Should you go to AWP? My 2020 AWP experience.

I did a poll on Twitter and found that most of my followers don’t know about the Association of Writers & Writing Programs (AWP) conference. Or maybe you’re curious about going. Since I went this last March, I’ll let you know about my experience.

Pricing

For national conferences, this is one of the cheapest I have found. I went to the ACES conference last year, which was about double the price of AWP. 

For a student, it was about $55 to go. For normal registration, it was $155. Of course, if you want to be a panelist or hold a spot at the bookfair, that’s a different price.

Daily Schedule

Panels started around 8 a.m. and would go to around 4 p.m. with special events afterwards until around 10 p.m. About 10 panels would go on at one time, which could seem overwhelming. But I was able to pick the ones I wanted to go to in the app and cut the list down to only see those. When it came to the day of, I could choose by which one interested me the most in the moment. 

However, due to COVID-19 being active in San Antonio, a lot of panels got cancelled this year. That didn’t stop anyone’s spirit though. In one of my first panels, no panelists showed up, so an improv panel from the crowd came up and talked about their experience. We had a great conversation from there.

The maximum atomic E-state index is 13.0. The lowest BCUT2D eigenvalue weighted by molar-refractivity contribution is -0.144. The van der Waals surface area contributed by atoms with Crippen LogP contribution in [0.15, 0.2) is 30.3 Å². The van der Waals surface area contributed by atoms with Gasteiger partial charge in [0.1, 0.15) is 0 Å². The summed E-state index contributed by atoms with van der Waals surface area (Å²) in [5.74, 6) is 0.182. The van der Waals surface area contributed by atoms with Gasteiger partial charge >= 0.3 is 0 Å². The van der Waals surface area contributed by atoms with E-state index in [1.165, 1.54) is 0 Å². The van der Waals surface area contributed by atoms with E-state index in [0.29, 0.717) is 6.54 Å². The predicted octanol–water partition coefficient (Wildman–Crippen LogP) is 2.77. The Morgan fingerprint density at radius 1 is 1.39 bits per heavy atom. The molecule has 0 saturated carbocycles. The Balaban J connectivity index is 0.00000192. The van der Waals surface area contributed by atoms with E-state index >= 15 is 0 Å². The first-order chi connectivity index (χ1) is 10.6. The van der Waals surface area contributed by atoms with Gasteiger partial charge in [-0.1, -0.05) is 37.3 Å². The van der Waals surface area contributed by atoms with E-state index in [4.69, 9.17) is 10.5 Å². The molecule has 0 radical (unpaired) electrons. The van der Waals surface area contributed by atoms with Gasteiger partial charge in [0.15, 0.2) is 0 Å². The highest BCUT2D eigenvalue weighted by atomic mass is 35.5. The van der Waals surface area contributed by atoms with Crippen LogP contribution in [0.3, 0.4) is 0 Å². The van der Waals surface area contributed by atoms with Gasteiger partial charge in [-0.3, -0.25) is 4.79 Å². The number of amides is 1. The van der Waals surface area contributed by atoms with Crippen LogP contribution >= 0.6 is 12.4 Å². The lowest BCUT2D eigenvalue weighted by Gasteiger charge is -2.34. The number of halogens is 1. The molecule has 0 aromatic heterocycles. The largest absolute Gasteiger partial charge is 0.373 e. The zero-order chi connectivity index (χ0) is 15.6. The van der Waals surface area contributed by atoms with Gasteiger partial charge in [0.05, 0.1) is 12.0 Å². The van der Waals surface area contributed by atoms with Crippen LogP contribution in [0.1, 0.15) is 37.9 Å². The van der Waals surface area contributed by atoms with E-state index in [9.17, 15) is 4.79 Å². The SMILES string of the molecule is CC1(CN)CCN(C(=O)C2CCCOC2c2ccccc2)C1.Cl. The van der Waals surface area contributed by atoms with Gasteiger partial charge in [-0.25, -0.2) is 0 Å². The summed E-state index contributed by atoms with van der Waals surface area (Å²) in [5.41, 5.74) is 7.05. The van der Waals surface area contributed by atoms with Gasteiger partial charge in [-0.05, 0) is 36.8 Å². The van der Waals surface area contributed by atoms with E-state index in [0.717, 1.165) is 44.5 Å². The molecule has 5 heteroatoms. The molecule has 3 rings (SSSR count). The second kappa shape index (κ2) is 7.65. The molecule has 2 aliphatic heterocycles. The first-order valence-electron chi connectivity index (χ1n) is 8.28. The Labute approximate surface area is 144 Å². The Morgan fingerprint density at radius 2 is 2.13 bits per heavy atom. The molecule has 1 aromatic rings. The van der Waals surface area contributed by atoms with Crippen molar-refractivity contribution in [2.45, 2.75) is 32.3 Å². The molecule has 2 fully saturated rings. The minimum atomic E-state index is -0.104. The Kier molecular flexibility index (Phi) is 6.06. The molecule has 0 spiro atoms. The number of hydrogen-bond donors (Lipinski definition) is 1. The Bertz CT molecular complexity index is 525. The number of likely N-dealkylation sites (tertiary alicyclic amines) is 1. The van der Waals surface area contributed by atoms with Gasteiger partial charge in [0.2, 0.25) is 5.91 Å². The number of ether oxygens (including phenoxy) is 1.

Bookfair

I expected the bookfair at AWP to be like the ACES’ bookfair, but then I saw the map. AWP had a bookfair that could fill up a football field. MFA programs, literary magazines, small book publishers, and more filled up the booths. Everyone from somewhere came. 

COVID-19 did affect the fair as well though. A lot of tables were empty, but even then, I felt like I had too many tables to stop by. I didn’t end up seeing them all. I tried to get to as many as I could between panels, and I did get to see a great amount of everything. 

Networking

I’m the worst at this. The introvert in me makes me shy around strangers. And of course, I knew no one going to AWP. I did make more connections at AWP than ACES though. I’m not sure if that’s because I’ve had more experience now or if the atmosphere was more open. But I did talk to a more wide range of people and made more connections. 

Overall

AWP is a good experience for book lovers, writers, and publishers. It’s a community of everyone coming together. I have pages filled with wisdom from published authors and editors from all different levels of experience. It’s worth the money.

3 thoughts on “Should you go to AWP? My 2020 AWP experience.

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